Last year, while Witch’s Dilemma was going through editing, proofreading, formatting and all that goes into the final stages of getting a book published, I went back and dug out West on the East – Noon Judgement from the file cabinet. The process of dividing it up into several shorter stories began. From there, I placed the stories into two different series, with the first series called ‘The New Era’, and the first book in that series titled Rise from the Ruins.

[Note #1 to new authors, a rule to remember: never list in the back matter of your book the title of your next release, unless it is already written, edited and waiting to be published. Keep reading and you will find out why.]

Rise from the Ruins, just shy of 143,000 words, was completed and sent to Clare for a manuscript review on August 8, 2016. I figured since I had already written two books, I had this down pat, and I could possibly release Rise from the Ruins in mid-December in time for Christmas.

While the manuscript was being reviewed, I was writing the blogs and preparing the book release/signing party, with the help of The Marketing Mill, for Witch’s Dilemma, never giving Rise from the Ruins a second thought. Like I said, I’ve written two books, what could go wrong?

Later in August, the 23rd to be exact, Clare sent the manuscript review back (yes, she is fast and thorough). I opened the email thinking I would make the changes needed by the middle of September and get it back to her for editing and proofreading, and then to the publisher by November 1 for the December release.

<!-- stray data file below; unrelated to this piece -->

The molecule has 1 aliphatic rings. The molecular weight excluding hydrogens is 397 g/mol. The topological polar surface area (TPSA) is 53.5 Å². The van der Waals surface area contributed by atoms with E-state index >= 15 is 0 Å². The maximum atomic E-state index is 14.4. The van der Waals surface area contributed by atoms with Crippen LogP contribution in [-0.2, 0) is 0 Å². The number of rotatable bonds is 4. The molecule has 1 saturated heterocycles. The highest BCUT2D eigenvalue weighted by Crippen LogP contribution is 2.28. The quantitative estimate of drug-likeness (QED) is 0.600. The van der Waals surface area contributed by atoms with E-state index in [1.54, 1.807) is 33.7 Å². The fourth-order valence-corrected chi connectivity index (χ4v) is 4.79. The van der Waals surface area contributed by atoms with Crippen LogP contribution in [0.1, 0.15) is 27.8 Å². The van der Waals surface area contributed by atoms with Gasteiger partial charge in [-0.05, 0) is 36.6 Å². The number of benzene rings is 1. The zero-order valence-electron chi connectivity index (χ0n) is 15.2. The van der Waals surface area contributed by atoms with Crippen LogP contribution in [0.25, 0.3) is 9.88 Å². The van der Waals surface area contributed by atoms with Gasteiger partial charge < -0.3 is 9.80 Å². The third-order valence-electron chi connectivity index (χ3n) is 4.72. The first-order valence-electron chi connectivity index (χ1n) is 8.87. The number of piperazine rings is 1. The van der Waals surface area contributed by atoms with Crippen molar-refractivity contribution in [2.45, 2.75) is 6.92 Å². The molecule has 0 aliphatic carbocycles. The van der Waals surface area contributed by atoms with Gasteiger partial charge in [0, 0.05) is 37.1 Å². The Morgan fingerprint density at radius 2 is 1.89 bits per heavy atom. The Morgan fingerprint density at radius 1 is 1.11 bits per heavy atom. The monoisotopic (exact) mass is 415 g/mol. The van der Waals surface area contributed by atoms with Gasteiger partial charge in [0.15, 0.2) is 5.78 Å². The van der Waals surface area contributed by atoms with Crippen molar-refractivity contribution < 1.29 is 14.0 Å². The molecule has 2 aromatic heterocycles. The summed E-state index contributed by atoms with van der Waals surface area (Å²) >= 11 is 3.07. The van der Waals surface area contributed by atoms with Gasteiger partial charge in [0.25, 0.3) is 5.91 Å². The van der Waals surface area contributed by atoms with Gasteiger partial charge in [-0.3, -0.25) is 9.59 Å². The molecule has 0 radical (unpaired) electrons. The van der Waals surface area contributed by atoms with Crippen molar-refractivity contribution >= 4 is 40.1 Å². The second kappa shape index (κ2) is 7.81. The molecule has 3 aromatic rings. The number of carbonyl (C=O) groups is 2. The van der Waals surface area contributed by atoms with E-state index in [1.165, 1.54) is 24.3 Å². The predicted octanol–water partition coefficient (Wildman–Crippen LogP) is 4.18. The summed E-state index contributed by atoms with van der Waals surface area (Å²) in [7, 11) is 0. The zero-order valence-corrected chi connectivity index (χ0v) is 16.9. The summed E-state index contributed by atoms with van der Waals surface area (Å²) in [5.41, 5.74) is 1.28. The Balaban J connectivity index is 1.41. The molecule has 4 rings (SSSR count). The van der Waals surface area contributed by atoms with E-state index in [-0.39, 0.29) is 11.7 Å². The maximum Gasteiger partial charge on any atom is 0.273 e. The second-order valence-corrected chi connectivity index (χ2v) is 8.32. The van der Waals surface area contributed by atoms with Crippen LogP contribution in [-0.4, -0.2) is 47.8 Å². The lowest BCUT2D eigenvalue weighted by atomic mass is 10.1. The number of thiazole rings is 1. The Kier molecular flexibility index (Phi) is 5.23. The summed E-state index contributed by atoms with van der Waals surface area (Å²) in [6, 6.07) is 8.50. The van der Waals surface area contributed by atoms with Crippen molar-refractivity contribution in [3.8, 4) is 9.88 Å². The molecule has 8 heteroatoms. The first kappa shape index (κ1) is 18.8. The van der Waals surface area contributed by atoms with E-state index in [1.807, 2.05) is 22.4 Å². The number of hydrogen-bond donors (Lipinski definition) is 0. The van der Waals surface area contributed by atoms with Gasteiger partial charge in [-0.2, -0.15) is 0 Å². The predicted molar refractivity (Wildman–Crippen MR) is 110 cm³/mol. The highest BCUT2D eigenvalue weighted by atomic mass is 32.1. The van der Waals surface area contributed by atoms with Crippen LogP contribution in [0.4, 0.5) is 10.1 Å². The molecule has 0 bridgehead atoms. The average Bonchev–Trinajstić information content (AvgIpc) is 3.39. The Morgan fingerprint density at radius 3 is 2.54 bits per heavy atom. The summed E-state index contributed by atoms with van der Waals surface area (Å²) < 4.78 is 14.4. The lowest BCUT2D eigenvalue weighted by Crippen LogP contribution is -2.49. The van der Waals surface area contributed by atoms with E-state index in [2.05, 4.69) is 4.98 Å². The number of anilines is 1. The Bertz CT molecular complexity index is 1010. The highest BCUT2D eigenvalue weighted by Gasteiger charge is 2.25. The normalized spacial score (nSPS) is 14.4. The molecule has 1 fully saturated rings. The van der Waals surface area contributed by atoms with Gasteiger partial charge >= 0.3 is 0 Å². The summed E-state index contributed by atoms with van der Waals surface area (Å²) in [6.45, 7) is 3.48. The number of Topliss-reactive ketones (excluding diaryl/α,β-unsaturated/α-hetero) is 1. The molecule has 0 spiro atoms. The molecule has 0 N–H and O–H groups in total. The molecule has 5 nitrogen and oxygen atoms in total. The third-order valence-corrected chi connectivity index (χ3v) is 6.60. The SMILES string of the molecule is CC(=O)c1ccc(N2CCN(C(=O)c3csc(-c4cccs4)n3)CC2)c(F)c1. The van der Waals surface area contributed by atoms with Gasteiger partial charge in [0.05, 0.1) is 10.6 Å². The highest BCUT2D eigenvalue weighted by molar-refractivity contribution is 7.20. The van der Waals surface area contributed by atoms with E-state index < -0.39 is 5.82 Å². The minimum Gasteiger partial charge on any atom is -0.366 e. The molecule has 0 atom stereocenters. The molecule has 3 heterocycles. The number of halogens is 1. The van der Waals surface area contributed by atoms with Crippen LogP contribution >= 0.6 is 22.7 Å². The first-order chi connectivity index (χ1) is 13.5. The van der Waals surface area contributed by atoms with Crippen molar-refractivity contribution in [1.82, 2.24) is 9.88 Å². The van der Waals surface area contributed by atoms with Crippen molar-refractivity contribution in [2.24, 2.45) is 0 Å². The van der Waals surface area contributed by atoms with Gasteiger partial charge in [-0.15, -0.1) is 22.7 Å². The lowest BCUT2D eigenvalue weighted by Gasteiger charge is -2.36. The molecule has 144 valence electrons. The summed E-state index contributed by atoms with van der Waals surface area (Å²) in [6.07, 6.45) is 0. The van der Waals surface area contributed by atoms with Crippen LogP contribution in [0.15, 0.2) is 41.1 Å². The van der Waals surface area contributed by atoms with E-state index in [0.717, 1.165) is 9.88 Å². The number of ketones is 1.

This is the first paragraph from that manuscript review:

“I really enjoyed Rise from the Ruins. There’s a good mix of the supernatural and the real (eg: mental health issues, a very human story about a man trying to fill the shoes of the people who came before him). I also thought there were lots of humorous moments and witty dialogue, which balanced nicely with the darker material.

“Here are my suggestions.”

Sounds pretty good, right? Well, that’s about all the good there was in the four-page review. As a writer you know you are in trouble when there’s a Plot Graph Triangle on the first page, attached below.

 plot-graph

(During the edit of this blog, Clare informed me where the above chart came from. I ventured on over and read the post in its entirety. The blog is titled, ‘To plot, or not to plot – that is the question …’, written by Kate Forsyth.)

[Note #2 to new authors, a rule to remember: remember this graph; it comes in handy when writing and checking your plot structure. Plus, take a few minutes and go read Kate Forsyth’s post, after you finish reading this blog, of course.]

With Clare being the professional she is, in each section (Plot, Writing Style, Characters, Settings) she always started off with the good, and then proceeded to the bad and ugly. Below is another excerpt from her manuscript review that sums it all up.

“So, you are missing a Midpoint Reversal and satisfying Climax. Essentially you need a moment when all the mounting danger becomes inescapably real, and everything Levi holds dear (ie: the ranch and its people) are unquestionably in danger, when Levi could be about to lose everything. Then there needs to be a climactic scene in which Levi defeats the enemies who are pursuing him (ie: the people who are after Betsy’s will), or at least one of these enemies, who can then set him up to continue the hunt in the next book. I don’t know if you play video games, but it’s like defeating increasingly difficult ‘baddies’ on the way to the big boss – in a series, you need to defeat a baddie in each book to give the reader that all-important feeling of victory that keeps them hooked.